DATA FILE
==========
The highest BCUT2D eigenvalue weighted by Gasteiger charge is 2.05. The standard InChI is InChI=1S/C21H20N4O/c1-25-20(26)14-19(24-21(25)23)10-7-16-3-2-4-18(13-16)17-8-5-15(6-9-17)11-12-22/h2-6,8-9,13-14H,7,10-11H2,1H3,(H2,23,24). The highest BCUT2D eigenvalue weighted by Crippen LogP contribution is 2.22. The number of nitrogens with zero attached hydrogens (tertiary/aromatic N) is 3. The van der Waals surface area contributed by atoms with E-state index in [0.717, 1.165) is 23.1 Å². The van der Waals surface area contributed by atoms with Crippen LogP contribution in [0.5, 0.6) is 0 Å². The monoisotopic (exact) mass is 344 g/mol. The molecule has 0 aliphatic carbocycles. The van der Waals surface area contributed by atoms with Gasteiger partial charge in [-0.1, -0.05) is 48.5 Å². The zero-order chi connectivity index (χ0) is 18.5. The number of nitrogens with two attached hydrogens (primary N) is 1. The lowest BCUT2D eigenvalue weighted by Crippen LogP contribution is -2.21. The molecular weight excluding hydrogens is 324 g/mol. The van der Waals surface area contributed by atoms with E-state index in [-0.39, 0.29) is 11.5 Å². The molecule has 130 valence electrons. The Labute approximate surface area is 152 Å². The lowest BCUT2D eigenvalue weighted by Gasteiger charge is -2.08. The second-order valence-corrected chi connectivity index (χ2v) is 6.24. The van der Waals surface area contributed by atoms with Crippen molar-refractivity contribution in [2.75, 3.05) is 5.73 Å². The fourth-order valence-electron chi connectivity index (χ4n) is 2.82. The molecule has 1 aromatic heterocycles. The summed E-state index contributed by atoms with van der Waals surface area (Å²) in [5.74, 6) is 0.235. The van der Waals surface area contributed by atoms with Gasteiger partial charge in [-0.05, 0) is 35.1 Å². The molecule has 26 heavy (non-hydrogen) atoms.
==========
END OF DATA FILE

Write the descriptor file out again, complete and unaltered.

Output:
The highest BCUT2D eigenvalue weighted by Gasteiger charge is 2.05. The standard InChI is InChI=1S/C21H20N4O/c1-25-20(26)14-19(24-21(25)23)10-7-16-3-2-4-18(13-16)17-8-5-15(6-9-17)11-12-22/h2-6,8-9,13-14H,7,10-11H2,1H3,(H2,23,24). The highest BCUT2D eigenvalue weighted by Crippen LogP contribution is 2.22. The number of nitrogens with zero attached hydrogens (tertiary/aromatic N) is 3. The van der Waals surface area contributed by atoms with E-state index in [0.717, 1.165) is 23.1 Å². The van der Waals surface area contributed by atoms with Crippen LogP contribution in [0.5, 0.6) is 0 Å². The monoisotopic (exact) mass is 344 g/mol. The molecule has 0 aliphatic carbocycles. The van der Waals surface area contributed by atoms with Gasteiger partial charge in [-0.1, -0.05) is 48.5 Å². The zero-order chi connectivity index (χ0) is 18.5. The number of nitrogens with two attached hydrogens (primary N) is 1. The lowest BCUT2D eigenvalue weighted by Crippen LogP contribution is -2.21. The molecular weight excluding hydrogens is 324 g/mol. The van der Waals surface area contributed by atoms with E-state index in [-0.39, 0.29) is 11.5 Å². The molecule has 130 valence electrons. The Labute approximate surface area is 152 Å². The lowest BCUT2D eigenvalue weighted by Gasteiger charge is -2.08. The second-order valence-corrected chi connectivity index (χ2v) is 6.24. The van der Waals surface area contributed by atoms with Crippen molar-refractivity contribution in [2.75, 3.05) is 5.73 Å². The fourth-order valence-electron chi connectivity index (χ4n) is 2.82. The molecule has 1 aromatic heterocycles. The summed E-state index contributed by atoms with van der Waals surface area (Å²) in [5.74, 6) is 0.235. The van der Waals surface area contributed by atoms with Gasteiger partial charge in [-0.05, 0) is 35.1 Å². The molecule has 26 heavy (non-hydrogen) atoms.